Cybercriminals are actively spoofing Microsoft and Adobe authorization systems
Vade experts gave practical advice on how not to fall for the bait of scammers.
Cybersecurity specialists from the company Vade discovered a new phishing campaign in which attackers spoof the authentication system Microsoft 365 and Adobe document cloud. The purpose of the attack is to steal user credentials from these services.
Fake Microsoft and Adobe Authorization Fields
When analyzing the malicious domain used by the hackers, the experts decoded the base64 encoded string and obtained results related to phishing attacks on Microsoft 365. They noted that requests for phishing applications were directed to the domain with the interesting name “eevilcorp[.]online” (“corporation of evil”).
According to researchers, cybercriminals use the platform Glitch.me to host phishing HTML pages. This is a legitimate platform that allows you to create and host various web applications, sites and online projects on the Internet. Unfortunately, in the campaign reviewed, this platform was used to host domains involved in an ongoing phishing scam.
The attack begins with the victim receiving an email with a malicious HTML file as an attachment. After running the file in a web browser, a phishing page is launched that masquerades as a Microsoft 365 authorization page. Here, the victim is asked to enter their credentials, which are then sent to the attackers.
Due to the widespread adoption of Microsoft 365 in the business community, there is a strong possibility that a compromised account belongs to a corporate user. As a result, if an attacker gains access to these credentials, they can potentially gain access to sensitive business information.
Vade researchers also discovered a similar phishing campaign that involves using a fake Adobe Document Cloud login page. Her analysis showed the use of the same domain “eevilcorp[.]online” which returns an authentication page associated with malware called Hawkeye.
It is important to emphasize that cybersecurity experts, including Cisco Talospreviously conducted a study of the original HawkEye keylogger and classified it as a set of malware that appeared back in 2013, with subsequent updates to new versions.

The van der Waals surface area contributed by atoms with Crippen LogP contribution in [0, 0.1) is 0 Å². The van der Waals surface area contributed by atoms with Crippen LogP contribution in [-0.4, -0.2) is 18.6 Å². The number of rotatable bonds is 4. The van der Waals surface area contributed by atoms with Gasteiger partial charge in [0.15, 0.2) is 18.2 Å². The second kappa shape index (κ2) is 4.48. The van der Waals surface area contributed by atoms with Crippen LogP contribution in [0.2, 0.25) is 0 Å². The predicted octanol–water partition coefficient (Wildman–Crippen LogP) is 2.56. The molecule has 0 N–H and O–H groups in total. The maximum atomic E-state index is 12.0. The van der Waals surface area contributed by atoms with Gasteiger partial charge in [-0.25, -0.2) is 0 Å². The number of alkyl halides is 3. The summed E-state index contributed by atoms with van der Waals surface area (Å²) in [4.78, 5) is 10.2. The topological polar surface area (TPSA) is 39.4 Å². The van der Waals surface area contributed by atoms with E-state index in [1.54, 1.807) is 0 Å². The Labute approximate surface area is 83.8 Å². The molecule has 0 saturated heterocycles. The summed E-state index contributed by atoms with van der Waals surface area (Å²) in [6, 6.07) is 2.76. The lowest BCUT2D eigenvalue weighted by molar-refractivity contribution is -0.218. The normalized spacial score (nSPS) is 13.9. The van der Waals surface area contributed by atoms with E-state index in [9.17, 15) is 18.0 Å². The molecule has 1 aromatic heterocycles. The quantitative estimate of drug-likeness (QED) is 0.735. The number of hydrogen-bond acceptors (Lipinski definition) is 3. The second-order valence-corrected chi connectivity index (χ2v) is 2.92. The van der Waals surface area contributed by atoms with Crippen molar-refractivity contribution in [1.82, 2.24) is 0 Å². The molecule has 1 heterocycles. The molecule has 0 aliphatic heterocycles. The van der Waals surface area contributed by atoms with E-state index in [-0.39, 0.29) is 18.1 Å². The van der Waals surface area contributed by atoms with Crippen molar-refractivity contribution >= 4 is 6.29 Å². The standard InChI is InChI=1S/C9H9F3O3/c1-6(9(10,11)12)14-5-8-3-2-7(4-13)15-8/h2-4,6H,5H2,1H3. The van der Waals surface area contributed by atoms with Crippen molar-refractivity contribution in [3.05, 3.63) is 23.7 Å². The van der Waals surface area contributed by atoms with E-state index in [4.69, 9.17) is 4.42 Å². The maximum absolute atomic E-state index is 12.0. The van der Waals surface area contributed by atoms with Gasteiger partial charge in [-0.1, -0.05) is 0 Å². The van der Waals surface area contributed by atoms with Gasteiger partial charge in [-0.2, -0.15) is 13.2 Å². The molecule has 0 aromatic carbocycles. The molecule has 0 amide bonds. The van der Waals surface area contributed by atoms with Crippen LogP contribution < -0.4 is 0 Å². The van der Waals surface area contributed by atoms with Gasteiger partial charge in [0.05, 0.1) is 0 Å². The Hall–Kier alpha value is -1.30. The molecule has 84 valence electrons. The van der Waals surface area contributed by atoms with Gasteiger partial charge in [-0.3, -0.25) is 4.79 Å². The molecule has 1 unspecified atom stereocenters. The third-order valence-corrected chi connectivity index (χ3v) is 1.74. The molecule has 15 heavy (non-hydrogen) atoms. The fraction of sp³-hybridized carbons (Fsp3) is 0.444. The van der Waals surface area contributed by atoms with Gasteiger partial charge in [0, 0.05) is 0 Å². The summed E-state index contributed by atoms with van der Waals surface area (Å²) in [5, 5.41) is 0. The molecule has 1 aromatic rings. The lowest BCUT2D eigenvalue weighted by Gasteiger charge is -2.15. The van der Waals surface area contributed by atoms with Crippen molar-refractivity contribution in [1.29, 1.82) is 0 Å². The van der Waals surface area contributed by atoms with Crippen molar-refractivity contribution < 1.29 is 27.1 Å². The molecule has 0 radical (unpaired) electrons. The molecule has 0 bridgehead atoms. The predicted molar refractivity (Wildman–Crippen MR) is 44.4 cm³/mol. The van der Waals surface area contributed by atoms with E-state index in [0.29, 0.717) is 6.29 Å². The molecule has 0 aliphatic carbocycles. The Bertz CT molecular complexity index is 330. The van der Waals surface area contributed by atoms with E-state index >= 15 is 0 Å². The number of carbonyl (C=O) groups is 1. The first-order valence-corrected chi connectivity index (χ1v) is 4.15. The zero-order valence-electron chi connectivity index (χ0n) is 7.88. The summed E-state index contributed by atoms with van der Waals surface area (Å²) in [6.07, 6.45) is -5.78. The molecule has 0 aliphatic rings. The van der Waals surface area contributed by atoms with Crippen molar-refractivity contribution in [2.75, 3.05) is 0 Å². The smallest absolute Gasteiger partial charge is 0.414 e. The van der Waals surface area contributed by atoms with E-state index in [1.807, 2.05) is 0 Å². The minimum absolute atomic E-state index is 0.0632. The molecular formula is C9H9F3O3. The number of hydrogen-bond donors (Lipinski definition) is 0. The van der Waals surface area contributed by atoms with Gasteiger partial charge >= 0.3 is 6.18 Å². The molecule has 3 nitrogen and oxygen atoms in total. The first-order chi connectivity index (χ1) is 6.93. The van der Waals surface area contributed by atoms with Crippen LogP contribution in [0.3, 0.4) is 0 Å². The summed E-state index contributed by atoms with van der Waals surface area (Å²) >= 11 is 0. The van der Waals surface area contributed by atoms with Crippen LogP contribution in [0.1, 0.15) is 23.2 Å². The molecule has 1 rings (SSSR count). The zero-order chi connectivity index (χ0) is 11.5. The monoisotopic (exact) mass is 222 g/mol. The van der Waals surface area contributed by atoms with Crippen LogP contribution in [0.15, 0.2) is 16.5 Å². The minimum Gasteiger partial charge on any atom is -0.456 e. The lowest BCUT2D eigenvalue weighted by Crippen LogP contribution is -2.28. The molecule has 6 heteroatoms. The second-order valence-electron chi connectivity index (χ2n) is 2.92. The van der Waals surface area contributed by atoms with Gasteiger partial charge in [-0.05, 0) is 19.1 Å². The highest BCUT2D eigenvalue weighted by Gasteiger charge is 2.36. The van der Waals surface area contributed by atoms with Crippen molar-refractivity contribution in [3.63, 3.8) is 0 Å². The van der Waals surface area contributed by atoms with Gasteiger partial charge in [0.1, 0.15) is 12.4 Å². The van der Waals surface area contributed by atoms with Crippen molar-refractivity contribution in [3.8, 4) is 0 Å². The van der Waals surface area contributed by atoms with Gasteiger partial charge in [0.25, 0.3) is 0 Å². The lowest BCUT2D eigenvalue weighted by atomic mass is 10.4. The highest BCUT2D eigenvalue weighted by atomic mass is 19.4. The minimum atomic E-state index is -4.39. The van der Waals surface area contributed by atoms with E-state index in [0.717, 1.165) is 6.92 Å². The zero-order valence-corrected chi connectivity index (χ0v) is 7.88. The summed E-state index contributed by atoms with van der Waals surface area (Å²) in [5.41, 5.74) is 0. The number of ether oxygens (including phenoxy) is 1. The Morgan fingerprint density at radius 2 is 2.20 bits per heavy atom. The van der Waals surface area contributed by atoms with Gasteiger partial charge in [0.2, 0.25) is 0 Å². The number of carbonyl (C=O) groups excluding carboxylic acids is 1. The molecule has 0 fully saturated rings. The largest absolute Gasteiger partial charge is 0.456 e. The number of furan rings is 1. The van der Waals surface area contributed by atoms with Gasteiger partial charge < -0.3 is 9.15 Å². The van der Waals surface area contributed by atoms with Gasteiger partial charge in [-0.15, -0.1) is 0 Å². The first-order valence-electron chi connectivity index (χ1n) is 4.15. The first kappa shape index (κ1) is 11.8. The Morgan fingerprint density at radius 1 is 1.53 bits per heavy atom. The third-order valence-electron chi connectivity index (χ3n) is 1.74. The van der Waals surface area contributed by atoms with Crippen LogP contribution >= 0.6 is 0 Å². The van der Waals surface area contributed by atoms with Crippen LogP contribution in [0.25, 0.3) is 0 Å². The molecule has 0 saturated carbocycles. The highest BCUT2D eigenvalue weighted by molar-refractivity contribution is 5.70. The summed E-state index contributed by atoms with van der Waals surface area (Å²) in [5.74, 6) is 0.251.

Vade specialists provided a detailed set of recommendations for protection against such attacks:
- Check the sender of the email. Be wary of emails purporting to be from Microsoft, Adobe, or other well-known companies that are sent from suspicious or unknown email addresses. Always check the sender’s email address carefully before taking any action to make sure the email is from a real company.
- Pay attention to general greetings. Phishing emails often use generic “Dear User” greetings instead of calling you by your first name. Legitimate letters from the same Microsoft usually address you by your real name or the specified login.
- Analyze the content and formatting of the email. Pay attention to spelling and grammar errors, as well as bad formatting. Phishing emails often contain errors that would not be in legitimate messages from large companies.
- Hover over links. Before clicking on any links in the email, hover over them to see the actual URL. If the link’s destination looks suspicious or different from the company’s official domains, don’t click on it.
- Be careful with urgent requests. Phishing emails often create a sense of urgency by pressuring you to take immediate action. Beware of emails that claim that your account is at risk or that your personal information needs to be verified urgently.
Remember, if you suspect an email is a phishing scam, it’s best to play it safe and just ignore it. If you really have questions about the security of your account, it is better to contact the company’s support directly and do not click on any links in the letters. Never provide personal or confidential information unless you can verify the legitimacy of the request through official channels.